When one talks about England, the weather cannot be far away. The United Kingdom is notorious for having many rainy days at any point in time, be it summer or winter. The ICC Cricket World Cup 2019, which is being held in England already had the spectre of the weather. It was expected that the weather will play a major part in the outcome of the games. Two weeks into the tournament, the rain has already resulted in the ICC Cricket World Cup 2019 is in the news for all the wrong reasons. The Bangladesh vs Sri Lanka clash at the County Ground in Bristol was the third match which was abandoned in this tournament due to rain.
Before the Bangladesh vs Sri Lanka clash, the Pakistan vs Sri Lanka clash at the same venue as well as the South Africa vs West Indies encounter in Southampton was abandoned. While the toss took place between South Africa and West Indies and the match was declared a no-result, the other two games saw no toss and not a single ball was bowled. Following this washout, the ICC Cricket World Cup 2019 now holds this dubious record as this becomes the World Cup with the most abandoned games.
In previous editions, there have never been two abandoned games while there have been two editions that have resulted in no-result. The distinction between abandoned and no result is this. A no-result is when the toss takes place and some overs are bowled but the rain does not allow a full match to be completed. An abandoned is when the toss cannot happen and when a single ball is not bowled.
There have been instances of two no-results in two previous editions of the World Cup in 1992 and 2003 respectively. In 1992, Sri Lanka and India’s clash in MacKay was abandoned after just one ball while the England vs Pakistan game in Adelaide was declared a no-result due to rain. In 2003, the Bangladesh vs West Indies clash in Benoni was affected by rain while the Zimbabwe vs Pakistan clash in Bulawayo was also a no-result.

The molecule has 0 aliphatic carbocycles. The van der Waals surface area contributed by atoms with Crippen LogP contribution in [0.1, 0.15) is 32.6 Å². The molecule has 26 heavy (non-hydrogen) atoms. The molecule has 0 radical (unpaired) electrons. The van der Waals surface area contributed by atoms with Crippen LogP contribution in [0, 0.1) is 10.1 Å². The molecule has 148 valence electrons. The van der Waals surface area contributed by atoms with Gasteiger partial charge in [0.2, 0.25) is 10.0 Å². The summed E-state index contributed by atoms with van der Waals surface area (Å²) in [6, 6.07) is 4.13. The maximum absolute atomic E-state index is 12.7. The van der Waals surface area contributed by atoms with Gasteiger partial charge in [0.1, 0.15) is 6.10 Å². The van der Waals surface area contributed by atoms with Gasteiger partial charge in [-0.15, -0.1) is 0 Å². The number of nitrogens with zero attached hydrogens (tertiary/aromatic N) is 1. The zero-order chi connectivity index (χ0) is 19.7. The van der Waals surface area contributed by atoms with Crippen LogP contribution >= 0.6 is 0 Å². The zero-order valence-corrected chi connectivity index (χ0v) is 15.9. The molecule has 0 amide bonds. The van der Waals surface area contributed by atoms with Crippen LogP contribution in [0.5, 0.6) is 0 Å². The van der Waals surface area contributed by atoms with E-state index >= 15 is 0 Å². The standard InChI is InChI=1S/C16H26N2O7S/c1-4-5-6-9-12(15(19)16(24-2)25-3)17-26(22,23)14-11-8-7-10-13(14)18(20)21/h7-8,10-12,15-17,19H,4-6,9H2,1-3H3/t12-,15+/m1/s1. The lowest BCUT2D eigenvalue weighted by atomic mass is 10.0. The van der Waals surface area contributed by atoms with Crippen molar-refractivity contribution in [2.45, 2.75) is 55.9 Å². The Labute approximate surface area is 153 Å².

Reserve day for league games?
There is a reserve day for the semi-finals and the final but there is no reserve day for the league games. Bangladesh coach Steve Rhodes expressed his frustration saying that "We put men on the moon, so why can't we have a reserve day when actually this tournament is a long tournament. I know logistically it would have been a big headache for the tournament organisers. I know that it would have been difficult, but we have got quite a lot of time in between games, and if we have got to travel a day later, then so be it. The games are spread out. I would say that it's disappointing for the crowd, as well. They have got tickets to see a game of cricket, and you know it would be up to them if they can get there the day after,” Rhodes said.
However, ICC CEO Dave Richardson had said the logistics involved in organising the league stages is different. “Factoring in a reserve day for every match at the ICC Men's Cricket World Cup would significantly increase the length of the tournament and practically would be extremely complex to deliver. It would impact pitch preparation, team recovery and travel days, accommodation and venue availability, tournament staffing, volunteer and match officials availability, broadcast logistics and very importantly the spectators who in some instances have travelled hours to be at the game. There is also no guarantee that the reserve day would be free from rain either. Up to 1200 people are on site to deliver a match and everything associated with it including getting it broadcast and a proportion of them are moving around the country so reserve days in the group stage would require a significant uplift in the number of staff,” Richardson said.
The weather news for the upcoming league fixtures is also not good. The clash between India and New Zealand in Trent Bridge is also under a weather cloud while all-important India vs Pakistan clash is also in danger of being impacted by rain.